demic year. However, that doesnâ&#x20AC;&#x2122;t seem to be much of a concern on studentsâ&#x20AC;&#x2122; minds, as senior Reggie Almojuela notes that climbing the towering campus can be a way to combat the Freshman 15â&#x20AC;&#x2122;s ill effects, and even beat them. Incoming freshmen are commenting on the flights of stairs in ways that arenâ&#x20AC;&#x2122;t very optimistic. Dread is a common expression on their faces upon seeing that they have yet to reach the top and that they wonâ&#x20AC;&#x2122;t be able to make it to the top in the condition they started. â&#x20AC;&#x153;Ugh,â&#x20AC;? freshman Isis Lopez remarks upon even thinking about the stairs, the look of

displeasure clear across her face at the mere mention of the gruelling movement. Should the stairs not be the route you feel like taking, thereâ&#x20AC;&#x2122;s the somewhat stationary way of combating the Freshman 15. According to CNN, one of the best ways to avoiding the Freshman 15â&#x20AC;&#x2122;s ill effects is to stay active. That can be achieved by going regularly to a gym, and a good suggestion would be to workout at The Clarke Fitness Center whenever possible, whether it is between classes or in your spare time. Itâ&#x20AC;&#x2122;s either that or the stairs! Photo by Morgan Hall

CSUSM students are offered a variety of free fitness classes and elite fitness classes at The Clarke from Sept. 17 through Dec. 7. Every semester, Campus Recreation and The Clarke team up to provide students with a variety of classes, including: Abs Blast, Ashtanga Yoga, Indoor Cycling, JiuJitsu, Salsa, Total Fit, Zumba and several more. The majority of these classes are taught by students who are certified instructors. â&#x20AC;&#x153;Come try a class,â&#x20AC;? said Sonya Starr-Mclin, administrative coordinator of Campus Recreation. â&#x20AC;&#x153;They are fun and healthy for you. Plus they are free.â&#x20AC;? Attending a class, or classes, can help spice up a students gym routine or can be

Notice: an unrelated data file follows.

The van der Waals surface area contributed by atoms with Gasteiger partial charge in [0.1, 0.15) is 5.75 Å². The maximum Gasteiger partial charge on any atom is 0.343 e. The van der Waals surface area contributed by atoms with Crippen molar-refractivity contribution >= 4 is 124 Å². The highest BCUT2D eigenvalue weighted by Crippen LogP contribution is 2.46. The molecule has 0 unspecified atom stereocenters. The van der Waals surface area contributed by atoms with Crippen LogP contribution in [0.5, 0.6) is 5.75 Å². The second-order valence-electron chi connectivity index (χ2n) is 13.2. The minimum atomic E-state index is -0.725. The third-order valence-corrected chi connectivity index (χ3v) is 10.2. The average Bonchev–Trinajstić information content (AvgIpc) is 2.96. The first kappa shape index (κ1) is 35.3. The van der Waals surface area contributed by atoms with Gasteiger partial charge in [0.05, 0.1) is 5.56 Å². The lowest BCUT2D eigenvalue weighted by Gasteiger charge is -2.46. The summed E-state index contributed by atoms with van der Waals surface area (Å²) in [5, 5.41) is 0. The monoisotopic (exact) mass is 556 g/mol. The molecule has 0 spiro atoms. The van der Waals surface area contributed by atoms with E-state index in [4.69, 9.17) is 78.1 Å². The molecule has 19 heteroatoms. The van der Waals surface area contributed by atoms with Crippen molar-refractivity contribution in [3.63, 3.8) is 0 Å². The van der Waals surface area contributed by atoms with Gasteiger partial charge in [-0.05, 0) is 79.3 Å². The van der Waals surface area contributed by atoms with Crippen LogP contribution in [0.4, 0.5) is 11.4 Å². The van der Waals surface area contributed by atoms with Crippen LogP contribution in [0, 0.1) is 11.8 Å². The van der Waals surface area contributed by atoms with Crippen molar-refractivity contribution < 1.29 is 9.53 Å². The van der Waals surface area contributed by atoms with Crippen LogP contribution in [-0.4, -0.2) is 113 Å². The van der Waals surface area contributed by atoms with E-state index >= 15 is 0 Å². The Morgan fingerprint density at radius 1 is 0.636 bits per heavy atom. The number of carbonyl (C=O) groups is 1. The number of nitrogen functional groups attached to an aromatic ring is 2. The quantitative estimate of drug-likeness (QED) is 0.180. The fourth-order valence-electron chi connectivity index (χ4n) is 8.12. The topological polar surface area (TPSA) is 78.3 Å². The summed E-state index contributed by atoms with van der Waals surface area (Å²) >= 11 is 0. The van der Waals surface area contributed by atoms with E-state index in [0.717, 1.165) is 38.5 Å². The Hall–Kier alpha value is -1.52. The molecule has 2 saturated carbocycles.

a great way to get a routine started. Classes are offered throughout the week on different days and at different times. All CSUSM students have free access to these classes. For elite fitness training, Cougar Moves is a great option to tone muscles. Students can attend Rev Abs and Les Mills Pump classes on Oct. 23, Body Best and Rocking Body Nov. 27., and Les Mills Combat and Turbo Jam Dec. 10. These classes are also at The Clarke and free snacks are provided after class. For fitness class selections, Campus Recreation will take student suggestions via email or through surveys occasionally passed out after class. Fitness class schedules can be found on The Clarkeâ&#x20AC;&#x2122;s website

K?@JĂ&#x203A;J<GK<D9<IÂ&#x2022;Ă&#x203A;><KĂ&#x203A;98:BĂ&#x203A;KFĂ&#x203A;K?<Ă&#x203A;:C8JJ¤@:JÂ? :JLJDĂ&#x203A;klm\]flkĂ&#x203A;[YfĂ&#x203A;bgafĂ&#x203A;^gj

FECPĂ&#x203A;Â&#x2030;Â&#x2020;Â?Â&#x2020;Â&#x201A;ÂŁDFEK?Â&#x203A; FjĂ&#x203A;hYqĂ&#x203A;Â&#x2030;~Â&#x2020;Â?Â&#x2020;Â&#x201A;Ă&#x203A;YĂ&#x203A;egfl`Ă&#x203A;Yf\Ă&#x203A;_]lĂ&#x203A;^j]]Ă&#x203A;[dYkk]kÂ&#x2022;Ă&#x203A;^j]]Ă&#x203A;lYffaf_Â&#x2022; ^j]]Ă&#x203A;eYkkY_]Â&#x2022;Ă&#x203A;Yf\Ă&#x203A;^j]]Ă&#x203A;_m]klkÂ&#x203A;Ă&#x203A;GdmkÂ&#x2022;Ă&#x203A;_]lĂ&#x203A;Â&#x2030;Â Â&#x2020;Ă&#x203A;g^^Ă&#x203A;]fjgdde]flÂ? Join today at Hurry, offer ends 9/30!

 'RAND !VENUE s 3AN -ARCOS #! s  s #RUNCHCOM 8N<JFD<Ă&#x203A;:C8JJ<JĂ&#x203A;Ă&#x203A;Ă?Ă&#x203A;Ă&#x203A;J?@EPĂ&#x203A;D8:?@E<JĂ&#x203A;Ă&#x203A;Ă?Ă&#x203A;K8EE@E>Ă&#x203A;Ă&#x203A;Ă?Ă&#x203A;G<IJFE8CĂ&#x203A;KI8@E<IJĂ&#x203A;Ă?Ă&#x203A;KFEJĂ&#x203A;F=Ă&#x203A;N<@>?KJĂ&#x203A;Ă?Ă&#x203A;PF>8Ă&#x203A;Ă?Ă&#x203A;J<I@FLJĂ&#x203A;=LE %NROLLMENT OFFER APPLIES TO "ASE MEMBERSHIP ONLY /FFER VALID AT #RUNCH 3AN -ARCOS ONLY %XPIRES  Š #25.#( ,,#

Opinion Editor: Amira El-Khaouli

The Cougar Chronicle, Wednesday, Sept. 26, 2012

Administration backpedals on Libya attack

Terror attack not ‘spontaneous’ as officials claim By Fredrick Misleh Senior Staff Writer